10.26.2015

The Films of 2015: Steve Jobs



Steve Jobs is about two men who are too clever for their own good.  The first is Steve Jobs, who, as played by Michael Fassbender in a witty, sharp, slightly campy performance, is a man you love to hate—vain, uncompromising, egomaniacal, cold.  He makes unreasonable demands on his staff, takes credit for other people’s work, and generally drives everyone around him crazy.  Over the course of the film he’s compared to Napoleon, William Randolph Hearst, and both God and the devil.  His tragic flaws are misappropriation and the refusal to acknowledge others: he’s haunted (and hunted) throughout the film by his former collaborator Steve Wozniak (Seth Rogan), who pleads with Jobs to publicly credit his contributions to Jobs’ work, and by his tightly-wound ex-girlfriend Chrisann Brennan (Katherine Waterston), who demands that he assume responsibility for their daughter Lisa.  The film takes place at three different points in Jobs’ career, as he prepares to unveil the Macintosh (1984), the NeXT (1988), and the iMac (1998), and has the feel of a backstage drama.

The other larger-than-life figure at the center of Steve Jobs is, of course, screenwriter Aaron Sorkin, who sinks his teeth into this material with gusto.  (Danny Boyle’s directorial credit notwithstanding, this is every ounce An Aaron Sorkin Film.)  Structured like a three-act play, the film is literate, snappy, and, I’ll admit, fun to listen to.  Fassbender and Kate Winslet, who plays Jobs’ dogged assistant Joanna Hoffman, volley their lines back and forth like a pair of tennis pros.  It doesn’t matter much that Fassbender doesn’t resemble the real-life Jobs (he’s so typically Aryan that when it’s revealed that Jobs’ biological father was from Syria you have to suppress a laugh of disbelief).  Fassbender isn’t playing the real-life Jobs anyway; he’s playing an interpretation of him that is, like the entire film, basically theatrical.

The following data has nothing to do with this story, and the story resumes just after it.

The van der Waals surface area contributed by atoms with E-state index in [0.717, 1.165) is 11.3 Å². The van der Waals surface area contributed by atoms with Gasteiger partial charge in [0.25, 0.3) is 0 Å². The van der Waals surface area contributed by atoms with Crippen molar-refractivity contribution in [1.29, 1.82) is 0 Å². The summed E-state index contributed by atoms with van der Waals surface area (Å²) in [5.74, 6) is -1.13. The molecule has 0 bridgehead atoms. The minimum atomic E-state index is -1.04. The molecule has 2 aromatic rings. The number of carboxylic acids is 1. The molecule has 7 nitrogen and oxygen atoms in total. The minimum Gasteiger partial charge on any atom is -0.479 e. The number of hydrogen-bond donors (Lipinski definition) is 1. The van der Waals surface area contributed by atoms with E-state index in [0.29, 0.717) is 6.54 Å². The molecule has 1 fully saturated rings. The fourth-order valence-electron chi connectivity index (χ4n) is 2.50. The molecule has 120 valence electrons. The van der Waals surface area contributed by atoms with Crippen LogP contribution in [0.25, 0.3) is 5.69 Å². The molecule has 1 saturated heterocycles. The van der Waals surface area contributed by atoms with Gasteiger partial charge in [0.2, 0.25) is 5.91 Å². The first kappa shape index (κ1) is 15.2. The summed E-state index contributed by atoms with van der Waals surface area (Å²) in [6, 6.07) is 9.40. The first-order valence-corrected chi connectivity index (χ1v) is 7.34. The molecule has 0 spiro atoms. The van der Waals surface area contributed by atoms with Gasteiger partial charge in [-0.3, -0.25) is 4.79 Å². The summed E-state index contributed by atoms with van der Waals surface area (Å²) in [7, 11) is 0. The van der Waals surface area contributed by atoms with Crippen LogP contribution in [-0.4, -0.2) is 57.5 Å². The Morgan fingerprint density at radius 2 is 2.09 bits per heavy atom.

Fassbender and Winslet are exemplary, as is Michael Stuhlbarg in a supporting role as another of Jobs’ long-suffering lackeys.  They know how to breathe life into Sorkin’s dialogue, which can sometimes feel painfully convoluted.  But more egregious is Sorkin’s trademark weakness for cheap pathology.  As Sorkin writes him, Jobs has a God complex and a Napoleon complex; he pushes his daughter away because of abandonment issues from having been given up for adoption; he sublimates his loneliness and fear of intimacy into his work.  The movie tells us over and over again for two hours that he was brilliant, but a prick—but maybe also, as it turns out, a decent guy underneath it all.  I can’t understand Sorkin’s attraction to figures like Jobs, Billy Beane, and Mark Zuckerberg, who, however talented and innovative they may have been, remain fundamentally un-cinematic personalities.  Sorkin repeatedly sets himself up for failure by constructing dramatic apparatuses around vacuums.  He’s a cerebral artist who gravitates toward subject matter that is itself cerebral, mathematical, procedural, which wouldn’t be such a problem if he also didn’t try to find the humanity in it.  Whenever he tries to explain human behavior, he fails; he relies on the same kind of pop Freudianism that hack Hollywood screenwriters used in the ’40s and ’50s.  I can't help but think that Sorkin would be better off making computers instead of screenplays.

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